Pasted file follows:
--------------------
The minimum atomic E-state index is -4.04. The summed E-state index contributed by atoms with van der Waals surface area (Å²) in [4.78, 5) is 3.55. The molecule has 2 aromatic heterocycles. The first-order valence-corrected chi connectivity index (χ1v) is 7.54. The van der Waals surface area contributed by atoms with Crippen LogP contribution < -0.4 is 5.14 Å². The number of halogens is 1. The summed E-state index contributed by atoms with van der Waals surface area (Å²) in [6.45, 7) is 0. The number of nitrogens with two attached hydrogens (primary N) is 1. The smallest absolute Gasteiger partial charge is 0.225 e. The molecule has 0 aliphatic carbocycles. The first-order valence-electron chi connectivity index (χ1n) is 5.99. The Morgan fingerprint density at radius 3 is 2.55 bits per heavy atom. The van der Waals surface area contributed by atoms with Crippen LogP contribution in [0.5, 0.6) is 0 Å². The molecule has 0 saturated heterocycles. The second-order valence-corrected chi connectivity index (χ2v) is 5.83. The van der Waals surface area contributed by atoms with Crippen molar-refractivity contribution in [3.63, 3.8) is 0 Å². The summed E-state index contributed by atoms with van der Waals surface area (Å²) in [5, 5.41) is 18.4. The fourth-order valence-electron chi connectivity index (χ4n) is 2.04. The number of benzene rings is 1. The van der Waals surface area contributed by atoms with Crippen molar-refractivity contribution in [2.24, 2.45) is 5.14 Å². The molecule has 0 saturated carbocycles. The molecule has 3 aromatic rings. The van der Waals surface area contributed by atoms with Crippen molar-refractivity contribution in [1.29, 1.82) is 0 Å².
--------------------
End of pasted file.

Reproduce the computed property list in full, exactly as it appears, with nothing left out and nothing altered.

The minimum atomic E-state index is -4.04. The summed E-state index contributed by atoms with van der Waals surface area (Å²) in [4.78, 5) is 3.55. The molecule has 2 aromatic heterocycles. The first-order valence-corrected chi connectivity index (χ1v) is 7.54. The van der Waals surface area contributed by atoms with Crippen LogP contribution < -0.4 is 5.14 Å². The number of halogens is 1. The summed E-state index contributed by atoms with van der Waals surface area (Å²) in [6.45, 7) is 0. The number of nitrogens with two attached hydrogens (primary N) is 1. The smallest absolute Gasteiger partial charge is 0.225 e. The molecule has 0 aliphatic carbocycles. The first-order valence-electron chi connectivity index (χ1n) is 5.99. The Morgan fingerprint density at radius 3 is 2.55 bits per heavy atom. The van der Waals surface area contributed by atoms with Crippen LogP contribution in [0.5, 0.6) is 0 Å². The molecule has 0 saturated heterocycles. The second-order valence-corrected chi connectivity index (χ2v) is 5.83. The van der Waals surface area contributed by atoms with Crippen molar-refractivity contribution in [3.63, 3.8) is 0 Å². The summed E-state index contributed by atoms with van der Waals surface area (Å²) in [5, 5.41) is 18.4. The fourth-order valence-electron chi connectivity index (χ4n) is 2.04. The number of benzene rings is 1. The van der Waals surface area contributed by atoms with Crippen molar-refractivity contribution in [2.24, 2.45) is 5.14 Å². The molecule has 0 saturated carbocycles. The molecule has 3 aromatic rings. The van der Waals surface area contributed by atoms with Crippen molar-refractivity contribution in [1.29, 1.82) is 0 Å².